Tag Archives: Arson

Burned: A Photo Essay on Arson in Toledo

Above photo by Sam Ricker

Editor’s note: The following photo essay come from Lori King’s photojournalism students at Owens Community College. Click here to view their photo essay.

 

Above photo by Lynn Redding

Burned: The Rust Belt on fire

A photo story by the Intro to Photojournalism class at Owens Community College
By Lynn Redding and Miranda Molyet

Arson is the leading cause of fires in the United States, according to the U.S. Fire Administration. Of these fires, 30 percent are in structures, including homes. Fire officials estimate that 50 percent of all fires may be intentionally set, yet it is difficult to determine the actual number of arson fires because many of them go unreported.

The FBI estimates that four out of the top 10 cities in the United States for arson crimes reported are in Ohio. The fourth spot on the list is right here, in Toledo. The Office of the Illinois State Fire Marshal reported that the six common motives for arson are: excitement, vandalism, crime concealment, revenge, extremist/terrorist and profit.

For our team community service photo story project, the Introduction to Photojournalism class at Owens Community College visited a few arson fire sites in the Central Toledo area.

Why should we, as a community, care about arson and its impact on the Rust Belt?

Arson is a felony crime. It is a crime against people, and every year firefighters are killed in responding to open-air fires. Then there is the cost of the fires, including the cost of supplies to fight the fires, the value of the property destroyed, the loss of tax revenue, and the fact that firefighters must be paid. In spite of the fact that arson is a crime, the real reason we should care about the growing arson problem in the Rust Belt is the fact that while firefighters are away battling an intentional and needless fire, they cannot respond in the event a real emergency should arise. The cost of arson is more than money; it is putting lives at risk.

To learn more about  Lori’s class and their work, check out the class blog here.

Above photo by Paula Taylor

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Filed under Crime, Economic Development, Featured, The Big Urban Photography Project, The Media, Urban Poverty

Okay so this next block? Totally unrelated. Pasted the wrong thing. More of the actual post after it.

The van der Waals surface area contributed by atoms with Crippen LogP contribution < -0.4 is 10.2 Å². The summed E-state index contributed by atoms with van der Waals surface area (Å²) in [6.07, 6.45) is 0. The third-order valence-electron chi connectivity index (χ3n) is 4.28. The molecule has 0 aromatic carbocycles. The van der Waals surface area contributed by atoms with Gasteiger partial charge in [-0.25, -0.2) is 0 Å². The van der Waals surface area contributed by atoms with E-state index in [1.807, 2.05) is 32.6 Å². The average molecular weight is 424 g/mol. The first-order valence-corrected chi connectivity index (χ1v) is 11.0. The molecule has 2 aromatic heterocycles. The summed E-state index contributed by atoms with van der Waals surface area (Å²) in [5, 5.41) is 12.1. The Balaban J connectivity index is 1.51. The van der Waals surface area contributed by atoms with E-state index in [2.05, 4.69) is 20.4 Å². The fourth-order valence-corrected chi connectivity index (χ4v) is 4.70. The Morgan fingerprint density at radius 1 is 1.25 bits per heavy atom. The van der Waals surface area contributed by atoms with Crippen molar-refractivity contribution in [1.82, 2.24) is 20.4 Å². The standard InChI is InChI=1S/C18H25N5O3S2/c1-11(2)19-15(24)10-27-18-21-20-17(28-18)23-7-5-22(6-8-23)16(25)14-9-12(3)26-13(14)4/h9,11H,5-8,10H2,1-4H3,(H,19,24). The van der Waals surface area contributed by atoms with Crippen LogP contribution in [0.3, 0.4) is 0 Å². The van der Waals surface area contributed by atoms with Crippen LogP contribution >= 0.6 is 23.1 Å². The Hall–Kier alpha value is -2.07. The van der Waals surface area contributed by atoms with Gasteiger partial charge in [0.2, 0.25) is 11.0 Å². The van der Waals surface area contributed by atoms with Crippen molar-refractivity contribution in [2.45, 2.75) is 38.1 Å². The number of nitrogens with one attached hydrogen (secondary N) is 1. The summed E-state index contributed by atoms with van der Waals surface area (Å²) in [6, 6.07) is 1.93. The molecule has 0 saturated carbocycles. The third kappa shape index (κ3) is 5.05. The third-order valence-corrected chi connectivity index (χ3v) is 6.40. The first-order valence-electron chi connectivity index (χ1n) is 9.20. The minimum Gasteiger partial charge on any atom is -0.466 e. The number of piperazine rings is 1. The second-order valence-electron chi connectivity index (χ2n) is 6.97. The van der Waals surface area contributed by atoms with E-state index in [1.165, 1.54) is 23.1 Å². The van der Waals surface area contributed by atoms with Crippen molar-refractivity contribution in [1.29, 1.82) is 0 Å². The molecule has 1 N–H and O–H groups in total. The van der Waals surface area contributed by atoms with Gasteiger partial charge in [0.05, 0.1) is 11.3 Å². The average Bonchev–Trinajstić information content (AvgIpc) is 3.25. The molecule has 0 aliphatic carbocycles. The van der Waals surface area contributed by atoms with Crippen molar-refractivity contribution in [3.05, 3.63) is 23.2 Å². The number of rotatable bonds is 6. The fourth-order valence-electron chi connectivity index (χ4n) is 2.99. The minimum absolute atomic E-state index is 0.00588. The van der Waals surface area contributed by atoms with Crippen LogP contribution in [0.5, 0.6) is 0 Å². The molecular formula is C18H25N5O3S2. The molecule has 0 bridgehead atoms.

Abandoned Buildings: Ticking Time Bombs?

For the second time in months, an abandoned building has exploded in the city of Cleveland, injuring nearly one dozen people.

Yesterday, an abandoned convenience store on the city’s southeast side, exploded injuring 11 people. The force of the explosion, according to local media, could be felt for 2 miles.

In Janurary, a home exploded on the west side that damaged 55 homes and displaced 15 families. Police have since charged a neighbor with arson.

houseexplosion

As a Cleveland resident, I have to say, this is a very concerning trend. I wonder, are other cities experiencing this? Will this help draw needed attention to the issue of vacant and abandoned property? How long before one of these becomes a real tragedy and a child is killed?

-AS

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A High Profile Arson in Youngstown

The city of Youngstown is experiencing another arson spree, this time though the crime is personal for many city activists.

A historic mansion in the Wick park neighborhood was burned a few weeks ago, according to the Youngstown Renaissance blog.

Before

Before

After

After

Instances of Arson are familiar in the city, however, many city boosters are outraged because there was talk of renovating the particular house and the Wick Park neighborhood is the site of an ongoing revitalization campaign that is seen as crucial to stabilizing downtown and Youngstown State University area.

The fire was part of a series of arsons that police believe are related.

Check out Youngstown Renaissance for all the details.

-AS

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Filed under architecture, Crime, Featured